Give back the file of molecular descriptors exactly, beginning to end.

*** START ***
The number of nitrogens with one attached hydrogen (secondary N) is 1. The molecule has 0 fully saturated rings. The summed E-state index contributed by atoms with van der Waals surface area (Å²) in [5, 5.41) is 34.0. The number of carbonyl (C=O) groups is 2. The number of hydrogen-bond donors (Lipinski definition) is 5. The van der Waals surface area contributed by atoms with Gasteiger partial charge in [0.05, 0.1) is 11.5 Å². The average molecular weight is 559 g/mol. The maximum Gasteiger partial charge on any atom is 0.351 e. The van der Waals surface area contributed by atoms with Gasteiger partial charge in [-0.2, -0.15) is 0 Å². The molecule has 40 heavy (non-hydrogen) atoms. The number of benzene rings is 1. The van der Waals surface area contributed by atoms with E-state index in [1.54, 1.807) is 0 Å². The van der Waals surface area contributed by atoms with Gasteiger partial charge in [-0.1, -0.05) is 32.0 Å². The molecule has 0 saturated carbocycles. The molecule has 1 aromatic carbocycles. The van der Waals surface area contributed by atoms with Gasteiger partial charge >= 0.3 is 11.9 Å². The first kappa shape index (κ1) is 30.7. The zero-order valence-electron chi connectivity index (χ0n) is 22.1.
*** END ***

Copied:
The number of nitrogens with one attached hydrogen (secondary N) is 1. The molecule has 0 fully saturated rings. The summed E-state index contributed by atoms with van der Waals surface area (Å²) in [5, 5.41) is 34.0. The number of carbonyl (C=O) groups is 2. The number of hydrogen-bond donors (Lipinski definition) is 5. The van der Waals surface area contributed by atoms with Gasteiger partial charge in [0.05, 0.1) is 11.5 Å². The average molecular weight is 559 g/mol. The maximum Gasteiger partial charge on any atom is 0.351 e. The van der Waals surface area contributed by atoms with Gasteiger partial charge in [-0.2, -0.15) is 0 Å². The molecule has 40 heavy (non-hydrogen) atoms. The number of benzene rings is 1. The van der Waals surface area contributed by atoms with E-state index in [1.54, 1.807) is 0 Å². The van der Waals surface area contributed by atoms with Gasteiger partial charge in [-0.1, -0.05) is 32.0 Å². The molecule has 0 saturated carbocycles. The molecule has 1 aromatic carbocycles. The van der Waals surface area contributed by atoms with Gasteiger partial charge >= 0.3 is 11.9 Å². The first kappa shape index (κ1) is 30.7. The zero-order valence-electron chi connectivity index (χ0n) is 22.1.